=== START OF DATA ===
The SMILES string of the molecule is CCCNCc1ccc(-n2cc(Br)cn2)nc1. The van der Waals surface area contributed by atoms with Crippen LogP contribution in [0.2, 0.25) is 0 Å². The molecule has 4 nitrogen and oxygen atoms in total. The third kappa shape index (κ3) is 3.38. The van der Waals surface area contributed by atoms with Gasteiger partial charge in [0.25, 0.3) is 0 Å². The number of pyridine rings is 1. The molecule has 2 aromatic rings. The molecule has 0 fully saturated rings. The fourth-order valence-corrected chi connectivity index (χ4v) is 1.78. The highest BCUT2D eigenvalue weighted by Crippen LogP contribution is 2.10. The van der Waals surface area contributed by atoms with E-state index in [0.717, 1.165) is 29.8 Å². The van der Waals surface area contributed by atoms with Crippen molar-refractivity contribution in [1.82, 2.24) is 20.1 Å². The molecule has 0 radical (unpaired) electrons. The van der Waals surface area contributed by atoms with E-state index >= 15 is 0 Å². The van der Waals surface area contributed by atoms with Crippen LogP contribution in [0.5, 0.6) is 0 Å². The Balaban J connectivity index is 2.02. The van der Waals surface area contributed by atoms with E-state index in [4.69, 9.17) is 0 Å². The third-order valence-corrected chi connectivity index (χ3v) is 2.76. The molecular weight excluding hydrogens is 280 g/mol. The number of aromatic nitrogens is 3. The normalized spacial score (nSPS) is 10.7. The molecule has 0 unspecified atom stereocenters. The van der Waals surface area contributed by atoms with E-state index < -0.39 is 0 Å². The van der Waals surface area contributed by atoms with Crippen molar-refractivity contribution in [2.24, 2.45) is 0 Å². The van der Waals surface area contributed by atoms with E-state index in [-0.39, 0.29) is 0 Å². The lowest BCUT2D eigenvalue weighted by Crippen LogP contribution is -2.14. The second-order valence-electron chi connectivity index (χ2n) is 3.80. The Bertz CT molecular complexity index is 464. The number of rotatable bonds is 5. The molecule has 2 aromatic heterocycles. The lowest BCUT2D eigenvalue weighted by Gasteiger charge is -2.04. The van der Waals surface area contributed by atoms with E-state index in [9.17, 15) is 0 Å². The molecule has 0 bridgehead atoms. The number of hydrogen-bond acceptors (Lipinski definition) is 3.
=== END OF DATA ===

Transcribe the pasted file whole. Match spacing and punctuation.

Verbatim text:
The SMILES string of the molecule is CCCNCc1ccc(-n2cc(Br)cn2)nc1. The van der Waals surface area contributed by atoms with Crippen LogP contribution in [0.2, 0.25) is 0 Å². The molecule has 4 nitrogen and oxygen atoms in total. The third kappa shape index (κ3) is 3.38. The van der Waals surface area contributed by atoms with Gasteiger partial charge in [0.25, 0.3) is 0 Å². The number of pyridine rings is 1. The molecule has 2 aromatic rings. The molecule has 0 fully saturated rings. The fourth-order valence-corrected chi connectivity index (χ4v) is 1.78. The highest BCUT2D eigenvalue weighted by Crippen LogP contribution is 2.10. The van der Waals surface area contributed by atoms with E-state index in [0.717, 1.165) is 29.8 Å². The van der Waals surface area contributed by atoms with Crippen molar-refractivity contribution in [1.82, 2.24) is 20.1 Å². The molecule has 0 radical (unpaired) electrons. The van der Waals surface area contributed by atoms with E-state index >= 15 is 0 Å². The van der Waals surface area contributed by atoms with Crippen LogP contribution in [0.5, 0.6) is 0 Å². The Balaban J connectivity index is 2.02. The van der Waals surface area contributed by atoms with E-state index in [4.69, 9.17) is 0 Å². The third-order valence-corrected chi connectivity index (χ3v) is 2.76. The molecular weight excluding hydrogens is 280 g/mol. The number of aromatic nitrogens is 3. The normalized spacial score (nSPS) is 10.7. The molecule has 0 unspecified atom stereocenters. The van der Waals surface area contributed by atoms with E-state index < -0.39 is 0 Å². The van der Waals surface area contributed by atoms with Crippen molar-refractivity contribution in [2.24, 2.45) is 0 Å². The van der Waals surface area contributed by atoms with E-state index in [-0.39, 0.29) is 0 Å². The lowest BCUT2D eigenvalue weighted by Crippen LogP contribution is -2.14. The second-order valence-electron chi connectivity index (χ2n) is 3.80. The Bertz CT molecular complexity index is 464. The number of rotatable bonds is 5. The molecule has 2 aromatic heterocycles. The lowest BCUT2D eigenvalue weighted by Gasteiger charge is -2.04. The van der Waals surface area contributed by atoms with E-state index in [9.17, 15) is 0 Å². The molecule has 0 bridgehead atoms. The number of hydrogen-bond acceptors (Lipinski definition) is 3.